But remember that since Javascript is responsible for all of this, the site won't work at all if you don't have Javascript enabled, or they'll need a very different strategy for an alternate version of the site that doesn't rely on JS.

Nile
11-05-2010, 10:26 PM
Thanks for saving me there djr - haha

james d
11-05-2010, 10:37 PM
So what you are saying is that the '#' doesn't do anything in this case or it indicates that what follows it in the url is a div?

How would you interpret this url
'http://www.segd.org/learning/index.html#/news/index.html ' Why does it have
'.html' twice I've never seen this before.

In your opinion is the segd page well constructed or is there an easier way to do what they have done. The javaScript seems quite complex or at least long it runs to about 2000 lines and as far as I can tell the real problem is maintaining the navigation in order for example the clicked div goes to the front and the previous first div always goes to the vacant space. I really like what they have done but I prefer to understand it not just copy and paste. Thanks for your time so far!

auntnini
11-05-2010, 10:45 PM
I'm holding my breath for an answer to that # hash question.

But I'd also love to know what is powering that fantastic site. It seems like Flash (and I see swfObject), but then it is not Flash? Is it JQuery? Is it Ruby (http://www.rubensteintech.com)?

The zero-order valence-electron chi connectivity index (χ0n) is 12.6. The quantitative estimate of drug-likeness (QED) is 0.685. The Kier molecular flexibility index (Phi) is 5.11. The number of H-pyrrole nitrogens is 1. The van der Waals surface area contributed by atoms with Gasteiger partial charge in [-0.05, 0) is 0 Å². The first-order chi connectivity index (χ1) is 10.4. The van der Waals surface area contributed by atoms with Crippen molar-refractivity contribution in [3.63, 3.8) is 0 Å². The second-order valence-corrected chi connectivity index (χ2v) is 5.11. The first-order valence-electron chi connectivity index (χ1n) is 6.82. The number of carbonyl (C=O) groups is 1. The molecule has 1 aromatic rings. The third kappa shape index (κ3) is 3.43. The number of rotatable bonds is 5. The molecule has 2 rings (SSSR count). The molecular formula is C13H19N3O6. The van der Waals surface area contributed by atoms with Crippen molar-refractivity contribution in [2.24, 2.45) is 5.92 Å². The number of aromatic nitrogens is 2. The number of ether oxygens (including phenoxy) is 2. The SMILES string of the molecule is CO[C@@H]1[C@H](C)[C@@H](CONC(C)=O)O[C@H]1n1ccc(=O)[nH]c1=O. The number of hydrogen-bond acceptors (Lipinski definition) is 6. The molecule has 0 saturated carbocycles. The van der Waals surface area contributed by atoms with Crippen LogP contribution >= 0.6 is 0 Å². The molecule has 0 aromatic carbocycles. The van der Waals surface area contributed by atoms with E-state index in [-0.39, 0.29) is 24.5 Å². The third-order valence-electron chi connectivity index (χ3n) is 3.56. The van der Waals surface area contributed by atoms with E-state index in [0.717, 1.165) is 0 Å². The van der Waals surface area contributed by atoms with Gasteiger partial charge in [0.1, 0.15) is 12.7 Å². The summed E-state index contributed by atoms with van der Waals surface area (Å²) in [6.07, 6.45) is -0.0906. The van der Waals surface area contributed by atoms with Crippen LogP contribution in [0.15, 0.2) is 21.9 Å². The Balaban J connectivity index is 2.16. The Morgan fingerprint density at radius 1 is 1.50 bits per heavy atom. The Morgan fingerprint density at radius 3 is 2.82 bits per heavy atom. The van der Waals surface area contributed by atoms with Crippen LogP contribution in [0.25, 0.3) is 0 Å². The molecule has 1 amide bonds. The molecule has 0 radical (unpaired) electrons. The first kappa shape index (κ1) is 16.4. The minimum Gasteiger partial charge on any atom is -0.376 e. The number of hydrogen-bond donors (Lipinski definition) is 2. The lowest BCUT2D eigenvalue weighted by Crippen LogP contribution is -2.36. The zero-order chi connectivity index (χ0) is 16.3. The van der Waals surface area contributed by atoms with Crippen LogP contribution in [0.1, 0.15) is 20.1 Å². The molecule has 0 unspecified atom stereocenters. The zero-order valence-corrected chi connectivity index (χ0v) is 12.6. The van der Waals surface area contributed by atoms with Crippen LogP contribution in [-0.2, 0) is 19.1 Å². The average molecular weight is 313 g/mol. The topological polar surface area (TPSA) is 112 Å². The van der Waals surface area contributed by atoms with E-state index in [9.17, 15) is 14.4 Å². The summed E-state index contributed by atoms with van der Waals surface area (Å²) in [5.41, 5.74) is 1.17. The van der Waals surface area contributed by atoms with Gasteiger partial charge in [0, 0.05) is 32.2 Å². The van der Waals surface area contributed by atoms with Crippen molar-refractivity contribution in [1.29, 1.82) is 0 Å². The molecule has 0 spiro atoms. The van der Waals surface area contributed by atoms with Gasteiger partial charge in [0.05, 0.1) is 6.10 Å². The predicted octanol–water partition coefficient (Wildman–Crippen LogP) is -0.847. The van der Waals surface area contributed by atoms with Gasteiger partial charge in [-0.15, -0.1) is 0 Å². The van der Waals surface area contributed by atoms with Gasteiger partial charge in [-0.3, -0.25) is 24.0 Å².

james d
11-05-2010, 10:48 PM
djr thanks for that - a bit out of my league then!! Would it be easy to do something similar (What I like are the transitions) - but with static content or are the fragments a necessary part of something like this- If so do you know if there is a plugin or a good tutorial where I could learn about this? Unfortunately I showed this site to a potential client and they liked it so I've porbably bitten off more than I can chew having said that I don't think I actually said I could do it!!

Thanks

James

djr33
11-06-2010, 02:08 AM
Lots to respond to.

First, auntnini, please start a new discussion for a new question (but feel free to join in for this one). A quick answer to your question (but if you want more info, do start a new thread), it looks like just some complicated Javascript to me. Not that I see it on the page, but swfObject is a JS-based method of using flash, so it's just a way for JS to create the embed tags for flash-- it's regular flash, but there's some JS that generates the flash code.


And back to the original topic:
It depends on what you mean by "do anything":
It does give a variable to Javascript so that upon visiting the same page (that is: the same fragment) it will activate Javascript code to focus (load) that part of the page.
It does not "do anything" in the link itself or "mean anything" beyond giving Javascript a variable. This value would work the same way if it were "6", assuming that 6 somewhere corresponded to that page. It's a little more direct here because the page it uses is actually the same as the value there. You get the two .html's because the first is the real URL and the second is part of the page it's supposed to load.


You don't need the fragment, it's just helping to bookmark the page. It would do exactly the same thing without the fragment, except that the URL would never change (when using JS-- with JS disabled it would reload the page, so that's why you get the explicit page and additional fragment page in some links).